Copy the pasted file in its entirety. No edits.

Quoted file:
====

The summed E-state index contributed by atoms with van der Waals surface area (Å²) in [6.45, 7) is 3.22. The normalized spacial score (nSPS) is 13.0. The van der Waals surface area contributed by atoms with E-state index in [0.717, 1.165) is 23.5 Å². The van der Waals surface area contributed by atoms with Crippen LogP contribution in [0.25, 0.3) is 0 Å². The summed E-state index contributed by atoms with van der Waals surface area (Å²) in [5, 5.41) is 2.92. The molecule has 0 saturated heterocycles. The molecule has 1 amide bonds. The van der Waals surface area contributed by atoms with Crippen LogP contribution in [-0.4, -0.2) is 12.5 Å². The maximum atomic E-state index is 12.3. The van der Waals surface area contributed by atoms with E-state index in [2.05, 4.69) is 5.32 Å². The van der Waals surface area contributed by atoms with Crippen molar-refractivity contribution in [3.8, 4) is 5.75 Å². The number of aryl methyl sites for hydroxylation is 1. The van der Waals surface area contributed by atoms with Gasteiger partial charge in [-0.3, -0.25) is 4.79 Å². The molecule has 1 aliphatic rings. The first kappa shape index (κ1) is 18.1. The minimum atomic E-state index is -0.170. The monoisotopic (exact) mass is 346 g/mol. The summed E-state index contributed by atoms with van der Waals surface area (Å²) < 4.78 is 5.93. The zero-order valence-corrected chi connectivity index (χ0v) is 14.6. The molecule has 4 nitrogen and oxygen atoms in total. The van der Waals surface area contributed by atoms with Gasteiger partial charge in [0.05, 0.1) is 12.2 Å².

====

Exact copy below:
The summed E-state index contributed by atoms with van der Waals surface area (Å²) in [6.45, 7) is 3.22. The normalized spacial score (nSPS) is 13.0. The van der Waals surface area contributed by atoms with E-state index in [0.717, 1.165) is 23.5 Å². The van der Waals surface area contributed by atoms with Crippen LogP contribution in [0.25, 0.3) is 0 Å². The summed E-state index contributed by atoms with van der Waals surface area (Å²) in [5, 5.41) is 2.92. The molecule has 0 saturated heterocycles. The molecule has 1 amide bonds. The van der Waals surface area contributed by atoms with Crippen LogP contribution in [-0.4, -0.2) is 12.5 Å². The maximum atomic E-state index is 12.3. The van der Waals surface area contributed by atoms with E-state index in [2.05, 4.69) is 5.32 Å². The van der Waals surface area contributed by atoms with Crippen molar-refractivity contribution in [3.8, 4) is 5.75 Å². The number of aryl methyl sites for hydroxylation is 1. The van der Waals surface area contributed by atoms with Gasteiger partial charge in [-0.3, -0.25) is 4.79 Å². The molecule has 1 aliphatic rings. The first kappa shape index (κ1) is 18.1. The minimum atomic E-state index is -0.170. The monoisotopic (exact) mass is 346 g/mol. The summed E-state index contributed by atoms with van der Waals surface area (Å²) < 4.78 is 5.93. The zero-order valence-corrected chi connectivity index (χ0v) is 14.6. The molecule has 4 nitrogen and oxygen atoms in total. The van der Waals surface area contributed by atoms with Gasteiger partial charge in [0.05, 0.1) is 12.2 Å².